Example dissertation projects

Your dissertation is the culmination of your MSc course. It's your chance to explore the aspects of aerospace engineering that excite you, and to demonstrate all your skills and abilities.

Here are some examples of the type of Aerospace Engineering dissertation projects you could undertake: 

  • Design of an Experiment to Investigate the Efficiency of Vortex Tube Particle Separators for Helicopter Engines

    Supervisor: Dr Nicholas Bojdo

    The aim of this project is to design an experiment to investigate the flowfield and subsequent efficiency of vortex tube particle separators. Vortex tube separators are fitted to the air intakes of helicopter engines to remove potentially harmful sand and dust from the influent air. They work by swirling the air, thus centrifuging the particulate to the tube’s periphery. A peripheral scavenge flow then ejects the outermost particulate-laden air to the outside, while the cleaner inner ‘core’ air continues to the engine. Their efficiency is a fine balance between minimising pressure loss and mass flow loss, while achieving high removal efficiency through intricate and optimised helix design. This project will focus on setting up an experiment to test these variables. It will include the use of rapid prototyping, CAD, and experimental instrumentation.

    Skills: Experimental techniques, fluid mechanics, CAD, 3D printing, gas turbines.

    Fig: 1 1: cutaway of Vortex Tube Separator

    Fig: 1 1: cutaway of Vortex Tube Separator

    Fig: 2: Vortex Tube Separator Array fitted to helicopter engine intake

    Fig: 2: Vortex Tube Separator Array fitted to helicopter engine intake

  • Aircraft Noise Prediction

    Supervisor: Dr Antonio Filippone

    Aircraft noise is a major source of environmental emissions. Noise levels are governed by stringent international regulations that must comply at the design and operational level. The purpose of this project is to make advancements from an existing computational model (FLIGHT), which is capable of predicting aircraft noise from turbofan and turboprop-powered commercial airplanes. Opportunities exist at various levels, including landing gear noise, high-lift noise, fuselage exterior noise, noise shielding from airframes and solid bodies, noise interference, propagation and reflection, noise trajectory optimisation. We have gathered experimental data for extensive validation. The main purpose of this project is to provide validation with some of the airplane models and experimental data available.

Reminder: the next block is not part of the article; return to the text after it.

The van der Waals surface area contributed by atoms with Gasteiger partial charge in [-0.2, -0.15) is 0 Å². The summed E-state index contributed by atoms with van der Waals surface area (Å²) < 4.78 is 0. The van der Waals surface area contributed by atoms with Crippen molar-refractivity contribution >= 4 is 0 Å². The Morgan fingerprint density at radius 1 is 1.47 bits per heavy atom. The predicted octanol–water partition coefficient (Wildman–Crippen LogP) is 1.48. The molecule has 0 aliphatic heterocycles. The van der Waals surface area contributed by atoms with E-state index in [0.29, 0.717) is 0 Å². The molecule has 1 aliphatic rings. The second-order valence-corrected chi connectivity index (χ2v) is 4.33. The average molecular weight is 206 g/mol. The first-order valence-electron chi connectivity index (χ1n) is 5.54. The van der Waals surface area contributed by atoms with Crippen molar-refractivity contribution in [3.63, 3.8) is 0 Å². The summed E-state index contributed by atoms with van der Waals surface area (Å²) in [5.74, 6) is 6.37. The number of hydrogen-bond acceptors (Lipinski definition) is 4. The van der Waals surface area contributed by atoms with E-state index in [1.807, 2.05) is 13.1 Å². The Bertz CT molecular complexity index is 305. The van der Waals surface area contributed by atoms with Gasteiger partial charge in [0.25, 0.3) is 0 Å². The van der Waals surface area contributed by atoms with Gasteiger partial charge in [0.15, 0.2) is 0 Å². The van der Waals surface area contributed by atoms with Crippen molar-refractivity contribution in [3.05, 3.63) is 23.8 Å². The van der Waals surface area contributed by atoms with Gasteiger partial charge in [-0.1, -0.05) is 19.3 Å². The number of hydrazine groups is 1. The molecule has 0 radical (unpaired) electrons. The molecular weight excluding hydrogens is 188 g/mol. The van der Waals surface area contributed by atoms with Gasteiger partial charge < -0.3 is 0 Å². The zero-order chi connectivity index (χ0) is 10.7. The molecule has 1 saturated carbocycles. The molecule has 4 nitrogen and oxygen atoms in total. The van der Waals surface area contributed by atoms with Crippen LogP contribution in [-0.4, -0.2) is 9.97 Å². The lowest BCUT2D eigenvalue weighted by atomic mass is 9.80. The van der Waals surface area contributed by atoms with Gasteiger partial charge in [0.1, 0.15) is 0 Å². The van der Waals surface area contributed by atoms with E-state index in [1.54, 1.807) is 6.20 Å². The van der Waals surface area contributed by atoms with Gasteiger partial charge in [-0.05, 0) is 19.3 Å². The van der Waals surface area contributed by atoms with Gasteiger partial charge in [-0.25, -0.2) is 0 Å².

Specifically:

    • To understand aircraft noise and the methods to predict noise
    • To understand the operation of the FLIGHT code
    • To develop interfaces to simulate aircraft noise trajectories
    • To provide validation for a specified aircraft
    • To write a report summarizing conclusions on the software, the theoretical models and the accuracy of the results.
  • Aerodynamic Modelling of Insect Flight

    Supervisor: Dr Mostafa Nabawy